21/10/2020 - 11:00

Residential vacancies fall to 13-year low

21/10/2020 - 11:00


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Perth’s residential vacancy rate continued to decline over September to 0.96 per cent – only the third time in 40 years it has fallen below 1 per cent.

Perth rental listings fell by 8 per cent to 2,926 over September. Photo: Gabriel Oliveira

Perth’s residential vacancy rate continued to decline over September to 0.96 per cent – only the third time in 40 years it has fallen below 1 per cent.

The latest data from the Real Estate Institute of Western Australia found Perth rental listings fell by 8 per cent to 2,926 over the month.

REIWA president Damian Collins said the vacancy rate was tracking to reach the lowest rate the institute had seen since March 2007, which at the time had dropped to 0.8 per cent.

“We have certainly hit a rental crisis where tenants looking for a rental will potentially find themselves unable to find a home,” Mr Collins said.

“In addition, the reduced supply is putting upward pressure on rents with property managers on the ground finding increases in rent are occurring on new leases, as prospective tenants are in competition with each other to secure the limited supply.”

Mr Collins said during this time, the institute would typically see investors enter the market and increase stock levels, however instead it was seeing low levels of investor activity. 

“WA has approximately 17 per cent of properties purchased by investors, whereas we would normally expect to see investors buying 30 per cent or more of the available properties,” he said.

“At the same time, we still have investors exiting the market, meaning the supply of rental properties is not sufficient to keep up with demand.”

That 17 per cent figure, was up from 14.5 per cent in April, according to CoreLogic, which also found that rental values across Perth grew significantly higher than the national average at 4.8 per cent in the year to September.

However, that growth in rental values is potentially hindered by the existing residential rental relief measures put in place during COVID-19.

Mr Collins said if investors were not encouraged back into the market, the rental crisis would get worse.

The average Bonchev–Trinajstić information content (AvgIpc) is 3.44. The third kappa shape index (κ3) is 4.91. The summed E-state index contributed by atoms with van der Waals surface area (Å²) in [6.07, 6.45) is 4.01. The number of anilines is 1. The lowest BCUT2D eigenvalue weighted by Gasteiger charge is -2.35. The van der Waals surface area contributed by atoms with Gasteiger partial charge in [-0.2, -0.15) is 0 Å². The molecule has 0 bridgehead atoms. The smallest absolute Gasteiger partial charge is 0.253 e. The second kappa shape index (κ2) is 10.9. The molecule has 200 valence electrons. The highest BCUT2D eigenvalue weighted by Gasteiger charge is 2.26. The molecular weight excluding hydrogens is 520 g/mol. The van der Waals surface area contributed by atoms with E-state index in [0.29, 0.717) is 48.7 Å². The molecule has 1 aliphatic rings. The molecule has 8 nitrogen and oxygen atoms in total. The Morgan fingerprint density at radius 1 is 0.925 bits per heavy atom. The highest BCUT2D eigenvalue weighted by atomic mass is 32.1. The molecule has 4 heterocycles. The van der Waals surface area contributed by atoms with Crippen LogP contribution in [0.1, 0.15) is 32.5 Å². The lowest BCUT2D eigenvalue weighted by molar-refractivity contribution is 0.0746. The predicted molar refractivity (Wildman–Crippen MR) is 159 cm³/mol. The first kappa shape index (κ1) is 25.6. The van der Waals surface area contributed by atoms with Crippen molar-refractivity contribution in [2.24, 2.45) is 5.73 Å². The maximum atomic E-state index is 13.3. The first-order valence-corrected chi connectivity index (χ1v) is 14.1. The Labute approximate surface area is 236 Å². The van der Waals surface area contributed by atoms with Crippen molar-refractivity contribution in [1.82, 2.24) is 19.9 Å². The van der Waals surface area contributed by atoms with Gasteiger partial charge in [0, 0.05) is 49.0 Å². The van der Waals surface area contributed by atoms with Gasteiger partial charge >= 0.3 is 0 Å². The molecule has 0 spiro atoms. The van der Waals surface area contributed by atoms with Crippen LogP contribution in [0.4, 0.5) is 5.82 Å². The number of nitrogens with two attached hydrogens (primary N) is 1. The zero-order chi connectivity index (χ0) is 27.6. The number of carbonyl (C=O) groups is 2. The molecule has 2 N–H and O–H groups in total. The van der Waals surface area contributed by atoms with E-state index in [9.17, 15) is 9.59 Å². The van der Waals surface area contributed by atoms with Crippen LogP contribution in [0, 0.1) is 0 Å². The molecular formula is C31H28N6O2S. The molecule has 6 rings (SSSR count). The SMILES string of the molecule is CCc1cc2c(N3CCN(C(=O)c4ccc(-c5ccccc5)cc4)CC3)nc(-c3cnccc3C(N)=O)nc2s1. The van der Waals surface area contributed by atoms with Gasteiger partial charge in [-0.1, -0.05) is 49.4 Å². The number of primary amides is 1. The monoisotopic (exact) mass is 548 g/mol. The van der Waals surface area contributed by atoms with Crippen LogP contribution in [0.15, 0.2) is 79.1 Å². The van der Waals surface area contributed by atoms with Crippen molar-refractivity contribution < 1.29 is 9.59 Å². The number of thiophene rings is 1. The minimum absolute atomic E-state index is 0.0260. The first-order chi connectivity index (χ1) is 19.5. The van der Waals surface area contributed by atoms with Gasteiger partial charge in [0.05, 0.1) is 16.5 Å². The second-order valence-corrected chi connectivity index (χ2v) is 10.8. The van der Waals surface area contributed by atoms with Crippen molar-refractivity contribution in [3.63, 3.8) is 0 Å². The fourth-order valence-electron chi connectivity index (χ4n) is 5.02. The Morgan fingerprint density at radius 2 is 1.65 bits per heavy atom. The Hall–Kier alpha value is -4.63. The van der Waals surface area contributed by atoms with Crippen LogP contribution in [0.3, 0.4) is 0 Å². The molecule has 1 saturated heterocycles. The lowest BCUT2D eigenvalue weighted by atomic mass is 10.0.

“To entice investors back into the market and increase stock levels, we need to ensure that the emergency residential tenancy laws are removed in March 2021,” Mr Collins said.

“The government needs to send a clear signal to the market that they have no intention of extending the legislation further if we remain relatively COVID-19 free.

“Otherwise investors will continue to sit on their hands and make a bad situation even worse.” 

Opportunity for investors 

Momentum Wealth Residential Investment Committee chair Emma Everett said tightening rental stock, as well as relative market affordability and continued growth indicators were providing an opportunity for investors to enter the Perth market at a reasonable price point, while benefiting from strong rental yield before further price growth.

Ms Everett said while many investors were awaiting the end of temporary COVID-19 legislation, this could also come at the cost of higher competition.  

“With quality stock already hard to come by in many of our investment-grade suburbs, and days on market reducing as a result, buyers who wait for further indicators of market improvement risk entering the market when there is less stock to choose from and increased competition for high-quality properties, which could mean paying more to secure a property in their desired area,” Ms Everett said.

“While these conditions are now translating into resumed headline price figures, competition in many of our approved suburbs has been heating up for some time as buyers compete for a reducing pool of properties, with high quality stock moving very quickly as a result.

“Our buyer’s agents are seeing investment-grade stock go under offer in as little as one to two weeks in these high demand areas, often with multiple competing offers.”

Data from REIWA showed houses sold 27 days faster in September 2020 compared to the same month the year prior, taking a median of 28 days to sell compared to 55 days.


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